Iyengar, S., & Kamenica, E. (2010). Choice proliferation, simplicity seeking, and asset allocation. Journal of Public Economics, 94, 530-539.
- This study used two laboratory experiments to examine the relationship between the number of choices offered and decision making.
- Individuals were asked to choose between risky gambles and sure payoffs, with the number of choices randomly determined.
- The authors found that when individuals were presented with a larger number of choices, they tended to choose simpler payoff options.
- The quality of the causal evidence presented in this portion of the study is high. This means we are confident that an increase in the number of choices an individual is given causes him or her to choose a less complex payoff option.
Analysis of 401(k) data
- The study further aimed to determine whether the number of fund options offered by a 401(k) plan influenced the share of assets allocated to a given class of funds (for example, equities or bonds) by plan members.
- The authors analyzed differences in portfolio allocations based on the number of funds available using regression analysis, controlling for other 401(k), firm, and employee characteristics.
- The analysis demonstrated that as the number of investment options increased, people tended to allocate more of their 401(k) savings to money market and bond funds at the expense of equity funds.
- The quality of causal evidence presented in this portion of the study is low. This means we cannot be confident that an increase in the number of funds offered in a retirement plan causes an increase in the share of funds allocated to money market and bond funds and a concurrent decrease in the share of funds allocated to equities.
Changing the Number of Risky Choices
- In the experimental settings, people were more likely to choose simpler and less risky options when they were offered a larger number of choices.
- The share of funds allocated to equities decreased as the number of total fund options increased. On average, for every 10 funds added to a plan, allocation to equity funds decreased by 3.28 percentage points.
- An increase in the total number of funds offered in a plan was associated with an increase in contributions allocated to bond and money market funds. Specifically, an increase of 10 funds in a plan was associated with a statistically significant 1.98 percentage point increases in the share of funds allocated to bonds. The share of funds allocated to money market accounts also rose, but this change was insignificant.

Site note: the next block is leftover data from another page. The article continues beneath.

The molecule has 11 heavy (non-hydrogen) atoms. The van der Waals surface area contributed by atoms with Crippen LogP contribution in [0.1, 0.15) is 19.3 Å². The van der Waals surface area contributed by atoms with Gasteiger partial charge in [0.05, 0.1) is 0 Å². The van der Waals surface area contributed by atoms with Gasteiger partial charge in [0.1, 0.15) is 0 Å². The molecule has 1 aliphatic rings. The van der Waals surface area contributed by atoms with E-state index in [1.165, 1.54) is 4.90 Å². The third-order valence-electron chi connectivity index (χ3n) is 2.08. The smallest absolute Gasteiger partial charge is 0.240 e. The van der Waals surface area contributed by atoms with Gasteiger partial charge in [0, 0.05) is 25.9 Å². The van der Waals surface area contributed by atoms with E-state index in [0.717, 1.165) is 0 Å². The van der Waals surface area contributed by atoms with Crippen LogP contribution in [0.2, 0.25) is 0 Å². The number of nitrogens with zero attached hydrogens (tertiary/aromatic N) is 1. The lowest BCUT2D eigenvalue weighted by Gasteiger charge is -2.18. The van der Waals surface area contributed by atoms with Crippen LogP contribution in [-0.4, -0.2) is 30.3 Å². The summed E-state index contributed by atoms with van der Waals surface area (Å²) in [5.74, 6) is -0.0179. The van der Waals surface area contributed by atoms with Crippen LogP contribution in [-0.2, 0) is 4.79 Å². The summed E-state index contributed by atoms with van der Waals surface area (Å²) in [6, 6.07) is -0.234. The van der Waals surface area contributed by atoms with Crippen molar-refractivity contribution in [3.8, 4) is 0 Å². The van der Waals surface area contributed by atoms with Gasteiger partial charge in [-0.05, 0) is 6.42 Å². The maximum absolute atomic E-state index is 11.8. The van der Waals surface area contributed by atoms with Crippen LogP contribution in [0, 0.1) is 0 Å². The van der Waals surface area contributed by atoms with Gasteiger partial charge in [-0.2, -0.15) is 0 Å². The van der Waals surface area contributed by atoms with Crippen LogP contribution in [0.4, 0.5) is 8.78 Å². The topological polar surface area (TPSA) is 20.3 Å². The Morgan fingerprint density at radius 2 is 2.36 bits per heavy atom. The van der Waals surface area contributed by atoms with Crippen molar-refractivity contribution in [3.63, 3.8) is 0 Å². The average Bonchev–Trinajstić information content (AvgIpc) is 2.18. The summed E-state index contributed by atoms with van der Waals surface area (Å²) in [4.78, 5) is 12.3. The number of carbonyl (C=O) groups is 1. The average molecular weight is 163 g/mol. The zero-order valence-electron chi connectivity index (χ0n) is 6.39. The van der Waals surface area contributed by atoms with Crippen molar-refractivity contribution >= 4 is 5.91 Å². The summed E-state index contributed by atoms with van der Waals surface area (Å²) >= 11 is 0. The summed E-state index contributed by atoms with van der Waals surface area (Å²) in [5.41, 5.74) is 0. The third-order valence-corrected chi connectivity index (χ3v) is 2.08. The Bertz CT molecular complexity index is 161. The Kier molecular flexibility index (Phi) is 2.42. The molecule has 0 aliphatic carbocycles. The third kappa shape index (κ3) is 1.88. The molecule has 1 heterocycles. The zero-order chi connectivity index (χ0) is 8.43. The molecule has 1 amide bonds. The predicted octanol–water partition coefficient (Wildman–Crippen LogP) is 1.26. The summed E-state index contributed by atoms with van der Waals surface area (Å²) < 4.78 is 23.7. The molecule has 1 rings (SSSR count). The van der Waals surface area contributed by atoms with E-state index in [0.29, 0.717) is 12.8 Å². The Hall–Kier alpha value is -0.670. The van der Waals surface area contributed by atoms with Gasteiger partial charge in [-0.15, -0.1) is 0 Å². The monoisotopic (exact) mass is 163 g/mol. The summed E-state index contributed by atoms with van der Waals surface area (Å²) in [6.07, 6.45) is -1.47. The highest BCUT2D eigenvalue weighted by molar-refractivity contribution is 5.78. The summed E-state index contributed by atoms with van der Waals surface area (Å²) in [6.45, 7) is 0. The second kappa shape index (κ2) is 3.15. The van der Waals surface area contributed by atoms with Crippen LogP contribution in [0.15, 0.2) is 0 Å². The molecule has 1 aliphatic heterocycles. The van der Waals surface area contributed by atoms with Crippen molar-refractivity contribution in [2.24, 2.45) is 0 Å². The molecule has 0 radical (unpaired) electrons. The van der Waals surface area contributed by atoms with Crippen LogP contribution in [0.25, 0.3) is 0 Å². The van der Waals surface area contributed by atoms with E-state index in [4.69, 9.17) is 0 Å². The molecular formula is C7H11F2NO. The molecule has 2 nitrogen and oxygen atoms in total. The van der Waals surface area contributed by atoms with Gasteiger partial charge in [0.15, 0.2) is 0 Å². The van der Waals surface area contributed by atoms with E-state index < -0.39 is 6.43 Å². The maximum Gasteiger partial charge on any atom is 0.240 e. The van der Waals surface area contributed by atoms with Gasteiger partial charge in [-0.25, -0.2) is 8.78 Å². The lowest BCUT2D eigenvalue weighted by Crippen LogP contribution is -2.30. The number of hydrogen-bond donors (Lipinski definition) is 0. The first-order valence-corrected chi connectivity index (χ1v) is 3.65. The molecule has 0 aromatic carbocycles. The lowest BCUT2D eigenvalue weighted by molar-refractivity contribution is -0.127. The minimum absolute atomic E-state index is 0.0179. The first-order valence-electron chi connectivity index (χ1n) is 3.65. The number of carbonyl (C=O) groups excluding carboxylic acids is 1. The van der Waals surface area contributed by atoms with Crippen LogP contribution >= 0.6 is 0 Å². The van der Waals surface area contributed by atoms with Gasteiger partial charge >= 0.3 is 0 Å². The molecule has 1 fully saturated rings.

Considerations for Interpreting the Findings
The two experiments were randomized controlled trials with low attrition. Additionally, there were no apparent confounds that could lead to biases in these results. Note, however, that the results of these experiments should be interpreted carefully. This study analyzed peoples’ responses to gambles involving small amounts of money. The choices observed might not accurately reflect decisions people would make about savings for retirement when large sums of money are potentially at risk.
The regression analysis of actual investment decisions controlled for important employee-, plan- and firm-level variables; however, this analysis essentially compared individuals with access to a larger number of investment options with those with access to a smaller number of options. It could be that those who invest in funds offering a larger degree of choice are inherently different from those invested in other plans. For example, better employers might offer employees a more exhaustive list of 401(k) investment options. The authors acknowledge this potential issue but cannot completely dismiss the concern.
Causal Evidence Rating
The quality of causal evidence presented in this study is high, based on the estimates from the randomized controlled trials. A high causal evidence rating means that we can be confident that the differences in the number of options offered to people led to the observed differences in their choices. The quality of the causal evidence presented by the analysis of actual investment decisions is low. A low causal evidence rating means that we cannot be confident that the differences in the shares of assets allocated to funds in a particular class was the result of the number of investment options alone. Other factors are likely to have contributed.